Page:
Communities that recategorize their aquifer can write stricter rules than provided for in the Ground Water Quality Rule. The working group has looked at available water quality data in the lower Portneuf valley and recommends development of enhanced management practices to 1) handle sewage from future residential developments in the lower Portneuf valley with municipal sewage treatment systems; 2) handle urban stormwater runoff in a manner to minimize pollutant loading to ground water; and 3) improve effectiveness of existing hazardous materials storage and handling methods, including enforcement and tracking. Refinement and enforcement of existing regulations and practices may be an easier approach than recategorizing the aquifer.
All present agreed education is of the utmost importance. Educational tools either under development or being considered include a web site (already in process), segments on Channel 12, Mayor Call-In program and monthly newsletter, and various brochures. Scenarios could be set up to illustrate what will happen if we do not do something. The legislative appropriation will be used to forecast the expected socioeconomic impacts of Sensitive recategorization or a similar level of enhance aquifer protection, and compare costs and benefits of not implementing protection measures as opposed to preventative management strategies and regulations.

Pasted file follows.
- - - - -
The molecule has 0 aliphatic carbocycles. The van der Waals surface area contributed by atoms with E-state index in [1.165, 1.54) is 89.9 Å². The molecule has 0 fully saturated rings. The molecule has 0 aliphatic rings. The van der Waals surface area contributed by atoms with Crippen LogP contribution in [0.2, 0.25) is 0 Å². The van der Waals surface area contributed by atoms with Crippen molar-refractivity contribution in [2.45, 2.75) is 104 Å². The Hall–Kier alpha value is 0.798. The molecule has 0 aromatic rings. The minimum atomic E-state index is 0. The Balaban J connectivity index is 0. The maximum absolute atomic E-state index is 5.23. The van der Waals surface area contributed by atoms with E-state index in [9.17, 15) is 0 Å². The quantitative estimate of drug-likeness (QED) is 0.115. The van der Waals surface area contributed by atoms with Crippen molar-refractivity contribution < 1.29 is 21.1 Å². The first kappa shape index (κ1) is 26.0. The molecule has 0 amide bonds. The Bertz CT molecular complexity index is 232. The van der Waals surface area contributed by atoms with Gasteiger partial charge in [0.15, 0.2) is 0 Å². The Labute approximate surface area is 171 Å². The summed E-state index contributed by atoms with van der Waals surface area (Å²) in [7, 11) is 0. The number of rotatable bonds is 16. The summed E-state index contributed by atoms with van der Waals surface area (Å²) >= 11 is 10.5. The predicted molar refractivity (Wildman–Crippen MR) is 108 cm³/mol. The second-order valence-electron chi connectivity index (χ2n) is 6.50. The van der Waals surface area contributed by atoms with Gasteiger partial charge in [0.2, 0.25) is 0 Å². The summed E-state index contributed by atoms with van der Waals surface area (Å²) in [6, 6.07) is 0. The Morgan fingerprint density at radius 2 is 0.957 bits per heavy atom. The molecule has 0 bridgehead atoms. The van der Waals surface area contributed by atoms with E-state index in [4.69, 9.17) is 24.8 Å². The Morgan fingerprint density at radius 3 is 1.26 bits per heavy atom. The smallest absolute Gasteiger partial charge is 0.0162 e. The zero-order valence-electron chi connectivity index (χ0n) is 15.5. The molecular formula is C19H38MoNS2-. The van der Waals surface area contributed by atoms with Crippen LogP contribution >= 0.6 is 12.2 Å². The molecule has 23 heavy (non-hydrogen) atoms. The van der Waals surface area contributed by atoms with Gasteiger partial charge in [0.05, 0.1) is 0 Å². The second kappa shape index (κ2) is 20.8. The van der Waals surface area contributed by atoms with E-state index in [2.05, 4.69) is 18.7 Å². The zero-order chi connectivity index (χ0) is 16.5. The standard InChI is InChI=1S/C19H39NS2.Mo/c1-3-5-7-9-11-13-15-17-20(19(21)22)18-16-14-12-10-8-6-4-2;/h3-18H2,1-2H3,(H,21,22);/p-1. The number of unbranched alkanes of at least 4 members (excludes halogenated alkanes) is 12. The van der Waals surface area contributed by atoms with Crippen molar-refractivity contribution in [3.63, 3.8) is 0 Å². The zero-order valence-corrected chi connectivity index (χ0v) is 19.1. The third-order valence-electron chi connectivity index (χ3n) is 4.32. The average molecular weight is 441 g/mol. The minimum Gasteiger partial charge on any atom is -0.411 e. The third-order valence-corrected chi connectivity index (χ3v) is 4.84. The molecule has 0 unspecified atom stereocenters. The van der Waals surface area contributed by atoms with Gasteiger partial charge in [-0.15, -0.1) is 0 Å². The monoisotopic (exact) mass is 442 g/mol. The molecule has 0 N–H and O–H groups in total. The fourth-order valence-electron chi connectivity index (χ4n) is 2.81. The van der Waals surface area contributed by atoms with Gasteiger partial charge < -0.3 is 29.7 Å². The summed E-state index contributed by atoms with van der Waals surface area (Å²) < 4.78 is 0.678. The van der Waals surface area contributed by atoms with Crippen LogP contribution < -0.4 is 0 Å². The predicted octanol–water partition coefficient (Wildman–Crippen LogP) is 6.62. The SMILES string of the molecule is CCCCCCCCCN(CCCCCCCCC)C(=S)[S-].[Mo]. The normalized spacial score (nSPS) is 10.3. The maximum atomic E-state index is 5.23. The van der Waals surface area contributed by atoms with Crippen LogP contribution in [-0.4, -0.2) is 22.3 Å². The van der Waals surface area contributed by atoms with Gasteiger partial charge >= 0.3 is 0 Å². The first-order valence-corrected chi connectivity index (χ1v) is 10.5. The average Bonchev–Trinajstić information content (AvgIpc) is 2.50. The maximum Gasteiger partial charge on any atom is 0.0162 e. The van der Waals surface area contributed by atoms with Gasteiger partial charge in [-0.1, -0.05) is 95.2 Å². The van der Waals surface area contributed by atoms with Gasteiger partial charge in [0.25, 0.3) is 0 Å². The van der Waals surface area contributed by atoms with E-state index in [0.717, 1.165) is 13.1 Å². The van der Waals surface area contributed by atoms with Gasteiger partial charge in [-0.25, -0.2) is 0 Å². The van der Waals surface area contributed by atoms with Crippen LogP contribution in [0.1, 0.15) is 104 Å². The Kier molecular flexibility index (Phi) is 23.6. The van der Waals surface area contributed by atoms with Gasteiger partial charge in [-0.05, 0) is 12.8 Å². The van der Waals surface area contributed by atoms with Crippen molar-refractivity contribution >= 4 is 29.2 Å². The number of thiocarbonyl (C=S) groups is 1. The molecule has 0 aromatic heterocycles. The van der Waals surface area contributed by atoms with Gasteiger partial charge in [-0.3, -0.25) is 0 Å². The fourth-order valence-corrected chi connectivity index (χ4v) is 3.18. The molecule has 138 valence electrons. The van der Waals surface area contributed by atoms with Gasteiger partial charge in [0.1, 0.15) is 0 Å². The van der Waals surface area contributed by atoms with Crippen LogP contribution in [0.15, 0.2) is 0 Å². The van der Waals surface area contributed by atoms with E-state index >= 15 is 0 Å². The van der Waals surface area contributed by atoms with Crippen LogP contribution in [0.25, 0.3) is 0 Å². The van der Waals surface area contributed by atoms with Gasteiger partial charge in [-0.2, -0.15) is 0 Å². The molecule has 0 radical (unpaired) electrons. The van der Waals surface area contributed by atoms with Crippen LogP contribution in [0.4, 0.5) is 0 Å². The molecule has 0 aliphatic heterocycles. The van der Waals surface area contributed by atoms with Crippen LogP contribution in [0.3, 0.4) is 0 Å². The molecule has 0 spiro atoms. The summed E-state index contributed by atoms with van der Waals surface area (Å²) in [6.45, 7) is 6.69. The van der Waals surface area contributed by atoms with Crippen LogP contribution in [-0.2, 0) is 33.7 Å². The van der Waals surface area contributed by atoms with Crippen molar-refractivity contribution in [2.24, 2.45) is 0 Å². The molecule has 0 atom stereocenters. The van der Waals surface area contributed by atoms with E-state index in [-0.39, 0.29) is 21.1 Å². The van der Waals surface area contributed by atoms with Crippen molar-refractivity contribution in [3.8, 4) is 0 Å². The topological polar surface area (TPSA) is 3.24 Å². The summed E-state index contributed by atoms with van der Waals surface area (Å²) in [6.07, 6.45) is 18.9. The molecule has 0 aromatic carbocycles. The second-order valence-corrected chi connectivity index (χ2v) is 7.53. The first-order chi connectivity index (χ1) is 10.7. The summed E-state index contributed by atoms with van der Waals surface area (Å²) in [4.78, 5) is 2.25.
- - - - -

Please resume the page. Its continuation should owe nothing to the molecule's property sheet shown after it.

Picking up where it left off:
There is some opposition from builders regarding a potential moratorium on new wells. It is important to get input from this faction early. There may be a perception that pursuing "sensitive" designation is already decided on from the slant of the brochure. The working group will pursue a different tack to gain public support, namely focusing on evidence for water quality degradation and its relationship to population and development over time.
Kathy Morter offered to develop ideas and present these at the next meeting. In addition, Jim DiSanza volunteered assistance and advice on risk communication and stressed its importance in a public awareness campaign of this type.
A review of this weeks working group meetings will be the focus of a working group meeting to be arranged next week. The Ground Water Forum meets the first Wednesday of each month; the Ground Water Guardian committee meets the third Wednesday of each month.
The meeting adjourned at 11:30am.